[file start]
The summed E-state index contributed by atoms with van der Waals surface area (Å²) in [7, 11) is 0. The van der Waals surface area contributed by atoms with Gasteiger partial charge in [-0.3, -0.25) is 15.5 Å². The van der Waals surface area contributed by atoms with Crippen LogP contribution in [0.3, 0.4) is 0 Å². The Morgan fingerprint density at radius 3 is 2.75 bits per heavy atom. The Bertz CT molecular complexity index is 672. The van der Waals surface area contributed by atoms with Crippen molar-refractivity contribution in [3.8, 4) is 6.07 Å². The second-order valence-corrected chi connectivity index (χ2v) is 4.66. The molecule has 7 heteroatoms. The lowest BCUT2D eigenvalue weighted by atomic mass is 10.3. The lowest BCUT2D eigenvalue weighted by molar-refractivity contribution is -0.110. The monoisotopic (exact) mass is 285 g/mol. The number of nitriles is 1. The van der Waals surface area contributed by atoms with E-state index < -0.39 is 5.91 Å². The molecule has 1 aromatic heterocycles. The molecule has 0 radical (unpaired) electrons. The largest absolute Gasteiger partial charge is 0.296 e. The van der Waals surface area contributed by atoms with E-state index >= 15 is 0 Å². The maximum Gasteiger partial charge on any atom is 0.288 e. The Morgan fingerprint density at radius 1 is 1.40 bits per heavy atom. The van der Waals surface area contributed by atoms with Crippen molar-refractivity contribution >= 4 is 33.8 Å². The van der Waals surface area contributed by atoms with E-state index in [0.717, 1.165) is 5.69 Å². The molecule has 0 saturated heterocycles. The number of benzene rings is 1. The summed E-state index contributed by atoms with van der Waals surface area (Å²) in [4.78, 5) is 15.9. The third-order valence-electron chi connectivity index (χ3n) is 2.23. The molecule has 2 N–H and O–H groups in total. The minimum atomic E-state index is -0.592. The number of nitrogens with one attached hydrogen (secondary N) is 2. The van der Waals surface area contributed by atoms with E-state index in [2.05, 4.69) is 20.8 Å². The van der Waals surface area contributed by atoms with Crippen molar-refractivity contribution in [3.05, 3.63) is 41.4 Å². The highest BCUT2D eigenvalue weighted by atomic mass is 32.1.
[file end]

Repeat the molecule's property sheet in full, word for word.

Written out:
The summed E-state index contributed by atoms with van der Waals surface area (Å²) in [7, 11) is 0. The van der Waals surface area contributed by atoms with Gasteiger partial charge in [-0.3, -0.25) is 15.5 Å². The van der Waals surface area contributed by atoms with Crippen LogP contribution in [0.3, 0.4) is 0 Å². The Morgan fingerprint density at radius 3 is 2.75 bits per heavy atom. The Bertz CT molecular complexity index is 672. The van der Waals surface area contributed by atoms with Crippen molar-refractivity contribution in [3.8, 4) is 6.07 Å². The second-order valence-corrected chi connectivity index (χ2v) is 4.66. The molecule has 7 heteroatoms. The lowest BCUT2D eigenvalue weighted by atomic mass is 10.3. The lowest BCUT2D eigenvalue weighted by molar-refractivity contribution is -0.110. The monoisotopic (exact) mass is 285 g/mol. The number of nitriles is 1. The van der Waals surface area contributed by atoms with E-state index < -0.39 is 5.91 Å². The molecule has 1 aromatic heterocycles. The molecule has 0 radical (unpaired) electrons. The largest absolute Gasteiger partial charge is 0.296 e. The van der Waals surface area contributed by atoms with E-state index >= 15 is 0 Å². The maximum Gasteiger partial charge on any atom is 0.288 e. The Morgan fingerprint density at radius 1 is 1.40 bits per heavy atom. The van der Waals surface area contributed by atoms with Crippen molar-refractivity contribution >= 4 is 33.8 Å². The van der Waals surface area contributed by atoms with E-state index in [0.717, 1.165) is 5.69 Å². The molecule has 0 saturated heterocycles. The number of benzene rings is 1. The summed E-state index contributed by atoms with van der Waals surface area (Å²) in [4.78, 5) is 15.9. The third-order valence-electron chi connectivity index (χ3n) is 2.23. The molecule has 2 N–H and O–H groups in total. The minimum atomic E-state index is -0.592. The number of nitrogens with one attached hydrogen (secondary N) is 2. The van der Waals surface area contributed by atoms with E-state index in [2.05, 4.69) is 20.8 Å². The van der Waals surface area contributed by atoms with Crippen molar-refractivity contribution in [3.05, 3.63) is 41.4 Å². The highest BCUT2D eigenvalue weighted by atomic mass is 32.1.